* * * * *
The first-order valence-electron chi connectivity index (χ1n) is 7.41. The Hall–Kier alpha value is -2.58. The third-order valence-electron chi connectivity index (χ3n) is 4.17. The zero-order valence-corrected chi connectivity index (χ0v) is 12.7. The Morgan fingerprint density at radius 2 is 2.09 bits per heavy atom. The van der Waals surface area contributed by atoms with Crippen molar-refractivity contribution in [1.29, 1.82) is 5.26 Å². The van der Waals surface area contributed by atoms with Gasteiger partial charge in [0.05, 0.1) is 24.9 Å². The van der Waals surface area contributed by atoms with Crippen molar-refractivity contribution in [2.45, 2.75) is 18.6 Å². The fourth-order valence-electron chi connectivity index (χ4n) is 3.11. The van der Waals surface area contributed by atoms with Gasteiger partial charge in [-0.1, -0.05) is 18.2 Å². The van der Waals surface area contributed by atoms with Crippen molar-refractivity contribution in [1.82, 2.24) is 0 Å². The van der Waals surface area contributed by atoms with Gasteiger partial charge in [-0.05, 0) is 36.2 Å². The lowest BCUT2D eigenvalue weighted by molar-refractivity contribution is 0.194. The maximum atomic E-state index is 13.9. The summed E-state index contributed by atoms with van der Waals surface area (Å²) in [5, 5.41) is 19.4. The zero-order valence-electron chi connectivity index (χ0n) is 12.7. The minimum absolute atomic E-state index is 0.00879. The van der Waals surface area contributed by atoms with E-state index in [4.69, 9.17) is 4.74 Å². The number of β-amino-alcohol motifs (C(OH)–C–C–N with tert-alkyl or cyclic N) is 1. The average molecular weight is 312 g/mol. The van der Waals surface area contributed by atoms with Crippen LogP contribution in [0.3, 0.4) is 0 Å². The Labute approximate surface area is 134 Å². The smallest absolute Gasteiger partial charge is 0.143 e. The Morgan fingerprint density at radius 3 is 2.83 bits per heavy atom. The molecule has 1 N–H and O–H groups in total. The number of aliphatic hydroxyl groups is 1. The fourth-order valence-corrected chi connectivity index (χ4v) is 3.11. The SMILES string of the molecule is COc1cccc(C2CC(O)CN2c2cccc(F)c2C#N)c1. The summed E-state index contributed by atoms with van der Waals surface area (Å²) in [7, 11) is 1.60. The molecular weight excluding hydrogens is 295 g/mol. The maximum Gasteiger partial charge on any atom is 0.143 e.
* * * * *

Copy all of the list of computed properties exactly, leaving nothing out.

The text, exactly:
The first-order valence-electron chi connectivity index (χ1n) is 7.41. The Hall–Kier alpha value is -2.58. The third-order valence-electron chi connectivity index (χ3n) is 4.17. The zero-order valence-corrected chi connectivity index (χ0v) is 12.7. The Morgan fingerprint density at radius 2 is 2.09 bits per heavy atom. The van der Waals surface area contributed by atoms with Crippen molar-refractivity contribution in [1.29, 1.82) is 5.26 Å². The van der Waals surface area contributed by atoms with Gasteiger partial charge in [0.05, 0.1) is 24.9 Å². The van der Waals surface area contributed by atoms with Crippen molar-refractivity contribution in [2.45, 2.75) is 18.6 Å². The fourth-order valence-electron chi connectivity index (χ4n) is 3.11. The van der Waals surface area contributed by atoms with Gasteiger partial charge in [-0.1, -0.05) is 18.2 Å². The van der Waals surface area contributed by atoms with Crippen molar-refractivity contribution in [1.82, 2.24) is 0 Å². The van der Waals surface area contributed by atoms with Gasteiger partial charge in [-0.05, 0) is 36.2 Å². The lowest BCUT2D eigenvalue weighted by molar-refractivity contribution is 0.194. The maximum atomic E-state index is 13.9. The summed E-state index contributed by atoms with van der Waals surface area (Å²) in [5, 5.41) is 19.4. The zero-order valence-electron chi connectivity index (χ0n) is 12.7. The minimum absolute atomic E-state index is 0.00879. The van der Waals surface area contributed by atoms with E-state index in [4.69, 9.17) is 4.74 Å². The number of β-amino-alcohol motifs (C(OH)–C–C–N with tert-alkyl or cyclic N) is 1. The average molecular weight is 312 g/mol. The van der Waals surface area contributed by atoms with Crippen LogP contribution in [0.3, 0.4) is 0 Å². The Labute approximate surface area is 134 Å². The smallest absolute Gasteiger partial charge is 0.143 e. The Morgan fingerprint density at radius 3 is 2.83 bits per heavy atom. The molecule has 1 N–H and O–H groups in total. The number of aliphatic hydroxyl groups is 1. The fourth-order valence-corrected chi connectivity index (χ4v) is 3.11. The SMILES string of the molecule is COc1cccc(C2CC(O)CN2c2cccc(F)c2C#N)c1. The summed E-state index contributed by atoms with van der Waals surface area (Å²) in [7, 11) is 1.60. The molecular weight excluding hydrogens is 295 g/mol. The maximum Gasteiger partial charge on any atom is 0.143 e.